Ireland’s plan to ramp up its Covid-19 vaccine rollout in April has been dealt a blow, after the Tánaiste said there will be a drop in the expected number of vaccines delivered this month.
Leo Varadkar said that fewer than a million doses of the vaccine will be delivered in April.
Last week, Minister for Health Stephen Donnelly told the Dáil that 1.1 million doses were scheduled to be delivered over the next four weeks.
“I would like to get about a million a month through April, May and June, but it will be less than a million in April, more than a million in May and June,” Mr Varadkar said on Thursday.
Mr Varadkar said the Government can never be certain about supplies, adding that things can go wrong.
“We do expect to have most adults vaccinated by the end of May and the vast majority of adults offered their first dose no later than the end of June,” he added.
Some 112,000 vaccines arrived in Ireland on Wednesday, which means the Government reached its projection of receiving 1.187 million vaccines in the first quarter of the year.
The Government also plans to administer a total of one million doses by April 7th.
On Wednesday, Mr Donnelly told the Fianna Fáil parliamentary party meeting that 860,000 vaccines would be delivered in April.
Social Democrats co-leader Catherine Murphy said: “Can you clarify just exactly what is the situation in relation to the number that will be vaccinations in April?
At Leaders' Questions, @CathMurphyTD says the #beaconhospital scandal has undermined social solidarity. These vaccines were taken from people with underlying health conditions in cohort 4. pic.twitter.com/M7zaVwRQjS
— Social Democrats (@SocDems) April 1, 2021
The Kildare North TD also said the controversy over the Beacon Hospital has “undermined” social solidarity.
The private hospital in Dublin has been at the centre of controversy after it emerged that it used spare jabs to vaccinate teachers from an exclusive school and has launched an independent investigation.
“I talk to people in their 30s and 40s with advanced cancers. In most cases, they have children,” Ms Murphy added.
“Many I talked to told me that they literally haven’t been able to leave the house for the last year because of the risk of Covid.
The vaccine wasn’t stolen from you and I, it was stolen from those in cohort four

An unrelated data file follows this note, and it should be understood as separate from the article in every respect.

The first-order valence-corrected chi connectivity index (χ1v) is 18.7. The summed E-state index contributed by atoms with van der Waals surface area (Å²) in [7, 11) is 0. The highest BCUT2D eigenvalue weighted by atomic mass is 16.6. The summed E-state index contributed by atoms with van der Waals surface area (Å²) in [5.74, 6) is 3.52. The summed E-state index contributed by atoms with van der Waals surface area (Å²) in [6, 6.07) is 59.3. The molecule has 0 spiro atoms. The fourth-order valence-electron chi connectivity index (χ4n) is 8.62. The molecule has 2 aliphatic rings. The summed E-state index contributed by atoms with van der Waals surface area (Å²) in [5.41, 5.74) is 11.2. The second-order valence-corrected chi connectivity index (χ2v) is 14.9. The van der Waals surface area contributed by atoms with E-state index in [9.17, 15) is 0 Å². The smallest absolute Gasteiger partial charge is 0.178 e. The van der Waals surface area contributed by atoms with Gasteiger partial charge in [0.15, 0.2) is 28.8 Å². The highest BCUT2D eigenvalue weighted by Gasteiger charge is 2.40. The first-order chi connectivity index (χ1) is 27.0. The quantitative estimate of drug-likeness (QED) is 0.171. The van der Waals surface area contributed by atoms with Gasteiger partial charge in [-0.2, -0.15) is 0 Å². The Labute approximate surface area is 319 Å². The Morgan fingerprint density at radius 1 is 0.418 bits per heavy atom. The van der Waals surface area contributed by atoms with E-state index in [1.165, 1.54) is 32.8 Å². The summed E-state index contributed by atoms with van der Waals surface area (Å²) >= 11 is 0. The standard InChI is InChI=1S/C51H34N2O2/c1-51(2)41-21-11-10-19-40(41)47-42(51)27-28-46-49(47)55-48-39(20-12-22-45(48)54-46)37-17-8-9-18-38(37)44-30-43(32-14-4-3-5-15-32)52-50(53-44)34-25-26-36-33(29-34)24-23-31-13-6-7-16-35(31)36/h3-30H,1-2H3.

“People with conditions like CF (cystic fibrosis) or serious cardiac conditions, people describing just how afraid they are, often talking to you trying to hold back the tears.
“I don’t think it’s fully appreciated just how damaging this scandal has been and how it undermines social solidarity.
“None of us like the restrictions, and we all feel that the last year has been a stolen year, but with someone with a life-limiting condition and the precious moments that they spend indeed with their children is beyond calculation in terms of the importance of time.
“The vaccine wasn’t stolen from you and I, it was stolen from those in cohort four. That’s just the reality of it.”
Great response today from local communities to the walk-in PCR pop-up centres.
2,557 people turned up today - nearly 700 in Grangegorman alone.
Thanks to @AmbulanceNAS, our public health teams and everyone else involved 🙏. pic.twitter.com/KnYobe0bAu
— Stephen Donnelly (@DonnellyStephen) March 31, 2021
Mr Varadkar said that what happened at the Beacon was “wrong”.
“The Government’s rules and the Government regulations, the HSE’s rules and regulations, were not followed,” he added.
“That does undermine people’s confidence in the vaccine rollout and is terribly unfair on people who’ve been cocooning or people who’ve been stuck in their homes for the best part of the year.”
Mr Varadkar said the decision to overhaul the vaccination rollout plan was made on public health advice from doctors and scientists from the National Immunisation Advisory Committee.
After the most vulnerable and people over 70 have been inoculated, the rollout will be based on age groups, and not occupations as previously planned.
“It’s made for very good reasons, and a very good reason is that people in their 50s and 60s are at much higher risk of getting severely ill or dying from Covid than people in their 20s and 30s,” Mr Varadkar said.
“As someone in their 30s has 0.2 per cent chance of dying from Covid, somebody in their 50s is 1.3 per cent, six times higher.
“For somebody in their 40s is 0.4 per cent, for somebody in their 60s is 3.6 per cent – nine times higher.
“There is no group, no profession, other than healthcare workers, that is at higher risk of getting severely ill from Covid or dying from Covid, than the average person in their 60s and that’s why it makes sense to prioritise people in their 60s and 50s.
“One thing that is very advantageous, I think, about moving towards an age-based system is that it is simple. All you need is proof of date of birth.”